Mount Makiling and the Goddess, Mariang Makiling, the Protector & Guardian of the mountain & of Laguna de Bay in the Philippines.

 

Mariang Makiling, or Maria Makiling, is one of the most famous and well known Goddesses of the Philippines. She is the guardian and protector of the mountain, Mt. Makiling, a dormant volcano, which is her domain. She is the protector of the flora and fauna of the mountain and of Laguna de Bay which is down below.

It is often said that Mount Makiling resembles the profile of a woman laying down, said to be Mariang Makiling herself. This phenomenon is described as true from several different perspectives, so there is no single location associated with this claim. The mountain’s various peaks are said to be Mariang Makiling’s face and two breasts, respectively, and her hair cascades downwards a gentle slope away from her body.

There is some argument whether this spirit was named after the mountain or the mountain was named after her, but it has been noted that the mountain rises from Laguna de Bay “to a rugged top and breaks into irregular hills southward, thus ‘leaning’ or ‘uneven.’” The Tagalog word for ‘leaning’ or ‘uneven’ is “Makiling.”

Descriptions of Mariang Makiling are fairly consistent. She is a breathtakingly beautiful young woman who never ages. Her skin color was a clear pure brown, the kayumangging kaligatan, as the Tagalog say. She had long shining black hair, twinkling dark eyes, her hands and feet were small and delicate and the expression of her countenance always grave and serious. She shares everything she has for free such as fishes in the lake, fruits, crops and food. She is very approachable that the people can reach her anytime on whatever they need.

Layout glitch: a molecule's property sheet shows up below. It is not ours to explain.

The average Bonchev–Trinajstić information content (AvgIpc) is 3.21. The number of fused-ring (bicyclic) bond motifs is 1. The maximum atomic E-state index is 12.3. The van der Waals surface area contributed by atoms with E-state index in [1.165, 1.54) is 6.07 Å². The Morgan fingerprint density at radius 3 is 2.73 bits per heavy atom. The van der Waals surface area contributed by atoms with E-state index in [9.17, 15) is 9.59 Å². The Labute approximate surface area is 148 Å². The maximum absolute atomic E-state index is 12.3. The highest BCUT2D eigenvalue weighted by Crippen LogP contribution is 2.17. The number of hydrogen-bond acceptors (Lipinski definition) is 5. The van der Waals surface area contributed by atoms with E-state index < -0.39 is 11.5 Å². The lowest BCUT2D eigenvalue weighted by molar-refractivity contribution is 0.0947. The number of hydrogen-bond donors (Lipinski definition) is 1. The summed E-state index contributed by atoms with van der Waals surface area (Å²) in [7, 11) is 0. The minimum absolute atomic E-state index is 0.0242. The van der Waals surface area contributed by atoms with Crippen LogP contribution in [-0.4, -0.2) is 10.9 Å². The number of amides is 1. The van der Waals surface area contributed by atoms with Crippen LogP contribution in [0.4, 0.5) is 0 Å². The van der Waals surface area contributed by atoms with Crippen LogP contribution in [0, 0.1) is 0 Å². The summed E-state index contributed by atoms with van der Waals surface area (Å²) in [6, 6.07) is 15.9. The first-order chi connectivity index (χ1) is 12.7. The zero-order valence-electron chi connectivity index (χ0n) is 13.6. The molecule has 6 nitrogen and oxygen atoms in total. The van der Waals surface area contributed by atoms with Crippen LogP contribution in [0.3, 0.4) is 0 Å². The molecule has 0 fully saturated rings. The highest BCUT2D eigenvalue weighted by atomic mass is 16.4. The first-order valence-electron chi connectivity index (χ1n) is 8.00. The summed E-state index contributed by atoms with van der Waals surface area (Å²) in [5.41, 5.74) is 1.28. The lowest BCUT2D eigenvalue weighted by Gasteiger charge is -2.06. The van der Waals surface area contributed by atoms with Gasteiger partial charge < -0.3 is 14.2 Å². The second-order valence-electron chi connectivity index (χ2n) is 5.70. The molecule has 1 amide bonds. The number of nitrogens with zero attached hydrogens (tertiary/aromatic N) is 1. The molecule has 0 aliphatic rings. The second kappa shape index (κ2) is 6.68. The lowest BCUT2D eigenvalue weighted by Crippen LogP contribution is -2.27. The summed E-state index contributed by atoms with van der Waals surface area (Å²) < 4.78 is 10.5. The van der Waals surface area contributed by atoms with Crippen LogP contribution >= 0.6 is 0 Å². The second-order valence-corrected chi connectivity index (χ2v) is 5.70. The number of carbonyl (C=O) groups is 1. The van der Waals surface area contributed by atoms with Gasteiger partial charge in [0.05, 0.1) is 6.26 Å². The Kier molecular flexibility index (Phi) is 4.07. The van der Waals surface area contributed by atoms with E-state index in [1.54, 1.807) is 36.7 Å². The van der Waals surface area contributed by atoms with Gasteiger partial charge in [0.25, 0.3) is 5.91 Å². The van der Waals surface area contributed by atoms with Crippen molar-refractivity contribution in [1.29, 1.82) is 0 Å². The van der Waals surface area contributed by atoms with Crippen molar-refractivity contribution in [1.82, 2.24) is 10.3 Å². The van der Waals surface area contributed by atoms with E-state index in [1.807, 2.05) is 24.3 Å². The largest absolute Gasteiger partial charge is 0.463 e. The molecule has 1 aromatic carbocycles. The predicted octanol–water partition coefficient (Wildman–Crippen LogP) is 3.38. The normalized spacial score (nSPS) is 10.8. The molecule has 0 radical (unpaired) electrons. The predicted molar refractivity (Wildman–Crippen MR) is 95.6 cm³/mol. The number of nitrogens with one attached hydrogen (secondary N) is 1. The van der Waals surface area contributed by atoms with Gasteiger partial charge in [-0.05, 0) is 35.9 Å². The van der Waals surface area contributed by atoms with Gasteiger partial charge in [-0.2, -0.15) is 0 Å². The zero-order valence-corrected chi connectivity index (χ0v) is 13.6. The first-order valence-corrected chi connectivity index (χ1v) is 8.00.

In University of the Philippines, Los Baños, a University that sits on the foot of Mount Makiling, students still tell stories of a woman in white who is sighted walking down the long uphill road heading to the Upper (College of Forestry) Campus. Sometimes, the woman appears to be trying to hitch a ride down the mountain. Invariably, the observers are said to be frightened and just ignore the woman, believing her to be Mariang Makiling.

The unusual weather patterns on the mountain area are also often attributed to Mariang Makiling. Often this means sudden rains whenever particularly noisy events are held in the areas near the mountain. Locals say that the diwata does not approve of the event. Acclaimed stage and screen actor and director Behn Cervantes relates a reverse version of this legend, during the launching program for the UP Alumni Association’s Mariang Makiling Foundation, an advocacy group formed for the protection and conservation of Mount Makiling:

During our launch, we had a hair-raising experience. When the remarkable Dulce (singer) reached the climax of her song of praise to Nature, she raised her arms as though in veneration of Mariang Makiling. As if on cue, golden leaves from surrounding trees showered the audience like petals from the heavens. The astounded crowd gasped and aahhed in unison. Los Baños’ Dr. Portia Lapitan whispered to me, “The diwata approves.”

Legends

There are many stories woven about this Goddess. Most of them deal with her helping the poor and the sick, in the guise of a peasant girl. The precious things she lend the country folk are said to be returned to her, along with the offering of a young pullet with feathers white as milk.

Mariang was always about helping other people. One time, the children of a farmer got sick. When he went to Mariang to seek help, he was given a bilao full of ginger. The farmer sadly went home carrying the bilao of ginger. When he reached his hut, he was greatly surprised: the ginger had turned to gold! Because of Mariang’s kindness, the townsfolk had grown to love her.